Hearing a motivational speaker—I know—it seems a little off-brand for our channel. However, when we probe it a bit more, it really comes down to the availability and accessibility of this type of content today. It used to be that the only way to hear from motivational speakers was to come to an event like the ones we put on or spend a fortune on your own, either purchasing content or going to see them.


That’s not the case anymore. Content from virtually every speaker is available everywhere—for free—and in friendlier formats they already regularly engage with (YouTube, podcasts, etc.).

So, please save your money and their time and refocus your events to showcase your field leadership. Thirty-six percent of all participants and 84 percent of younger generations ranked “hearing from successful leaders in the business” significantly higher than any outside motivational speaker.

Unless…perhaps…you all went to Bali to hear them!

That covers the most compelling types of events and what will get (and keep) your field motivated. Next month, we will dig even more deeply into retention. There is so much woven through all areas of insight that I want to share how to pull it all together into one cohesive (and effective) retention plan.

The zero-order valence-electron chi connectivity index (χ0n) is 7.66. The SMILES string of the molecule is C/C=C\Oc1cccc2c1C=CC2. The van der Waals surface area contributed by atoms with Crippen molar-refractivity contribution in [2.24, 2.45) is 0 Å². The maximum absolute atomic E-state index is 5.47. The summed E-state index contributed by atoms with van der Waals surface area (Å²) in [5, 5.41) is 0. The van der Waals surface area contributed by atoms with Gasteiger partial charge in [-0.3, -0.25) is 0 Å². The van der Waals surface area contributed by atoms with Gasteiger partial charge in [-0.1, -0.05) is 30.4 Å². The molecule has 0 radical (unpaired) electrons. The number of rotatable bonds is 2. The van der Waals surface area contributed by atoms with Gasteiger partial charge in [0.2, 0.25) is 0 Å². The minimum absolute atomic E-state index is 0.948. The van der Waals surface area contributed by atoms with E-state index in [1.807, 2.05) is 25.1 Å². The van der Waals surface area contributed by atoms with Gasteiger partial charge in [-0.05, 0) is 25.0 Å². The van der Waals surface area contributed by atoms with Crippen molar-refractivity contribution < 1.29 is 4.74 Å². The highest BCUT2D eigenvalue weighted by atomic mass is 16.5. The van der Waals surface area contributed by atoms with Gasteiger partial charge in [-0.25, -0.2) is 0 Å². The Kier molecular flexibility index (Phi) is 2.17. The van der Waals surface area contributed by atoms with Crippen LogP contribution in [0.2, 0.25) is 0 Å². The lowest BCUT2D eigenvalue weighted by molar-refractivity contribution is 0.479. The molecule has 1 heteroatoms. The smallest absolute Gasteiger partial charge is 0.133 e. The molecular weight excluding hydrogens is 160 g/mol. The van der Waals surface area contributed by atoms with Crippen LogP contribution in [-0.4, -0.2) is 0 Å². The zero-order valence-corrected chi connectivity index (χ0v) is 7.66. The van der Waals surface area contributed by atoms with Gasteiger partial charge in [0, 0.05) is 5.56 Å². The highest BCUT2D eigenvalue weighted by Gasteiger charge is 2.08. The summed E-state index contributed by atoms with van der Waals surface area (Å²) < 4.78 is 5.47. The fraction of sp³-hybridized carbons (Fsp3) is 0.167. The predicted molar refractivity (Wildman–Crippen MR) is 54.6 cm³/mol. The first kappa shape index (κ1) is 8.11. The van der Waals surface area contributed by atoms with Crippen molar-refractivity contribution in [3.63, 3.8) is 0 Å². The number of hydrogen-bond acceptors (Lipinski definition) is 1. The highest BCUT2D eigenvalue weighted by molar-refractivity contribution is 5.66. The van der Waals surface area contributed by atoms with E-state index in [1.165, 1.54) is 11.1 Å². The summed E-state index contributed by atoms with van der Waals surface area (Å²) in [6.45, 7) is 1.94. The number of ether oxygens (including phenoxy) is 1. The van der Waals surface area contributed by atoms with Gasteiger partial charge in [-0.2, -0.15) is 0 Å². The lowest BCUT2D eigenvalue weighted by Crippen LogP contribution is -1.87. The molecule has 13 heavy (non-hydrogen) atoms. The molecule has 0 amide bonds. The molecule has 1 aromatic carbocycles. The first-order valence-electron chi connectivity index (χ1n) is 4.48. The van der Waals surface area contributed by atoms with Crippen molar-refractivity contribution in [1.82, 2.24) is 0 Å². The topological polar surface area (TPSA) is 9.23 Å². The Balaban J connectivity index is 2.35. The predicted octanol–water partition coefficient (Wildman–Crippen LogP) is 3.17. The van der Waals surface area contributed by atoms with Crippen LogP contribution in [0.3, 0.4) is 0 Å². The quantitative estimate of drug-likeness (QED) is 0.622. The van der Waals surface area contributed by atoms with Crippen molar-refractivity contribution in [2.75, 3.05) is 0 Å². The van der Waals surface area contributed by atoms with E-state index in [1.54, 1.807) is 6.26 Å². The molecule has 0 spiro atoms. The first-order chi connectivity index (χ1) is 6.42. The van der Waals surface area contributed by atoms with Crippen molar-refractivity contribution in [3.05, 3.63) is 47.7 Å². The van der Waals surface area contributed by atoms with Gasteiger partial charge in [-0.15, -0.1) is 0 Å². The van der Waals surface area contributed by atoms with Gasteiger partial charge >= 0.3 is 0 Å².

WANT TO KNOW HOW ATTRACTIVE YOUR COMPANY IS TO EACH GENERATION? Schedule your Generational Attraction Assessment today, which is complimentary for DSN Gold and Platinum Supporters.

With 20+ years of cross-functional experience in direct selling, Heather Chastain brings a solid understanding of sales, marketing, technology, manufacturing, operations, and C-Suite challenges, as well as a strong collaborative and relational style of leadership to the table. Heather has held executive roles at Shaklee, Arbonne International, Celebrating Home, and BeautiControl. Heather also serves as the Strategic Advisor at DSN and is the Founder & Chief Executive Officer of Bridgehead Collective.

From the March 2024 issue of Direct Selling News magazine.

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Troy Nihart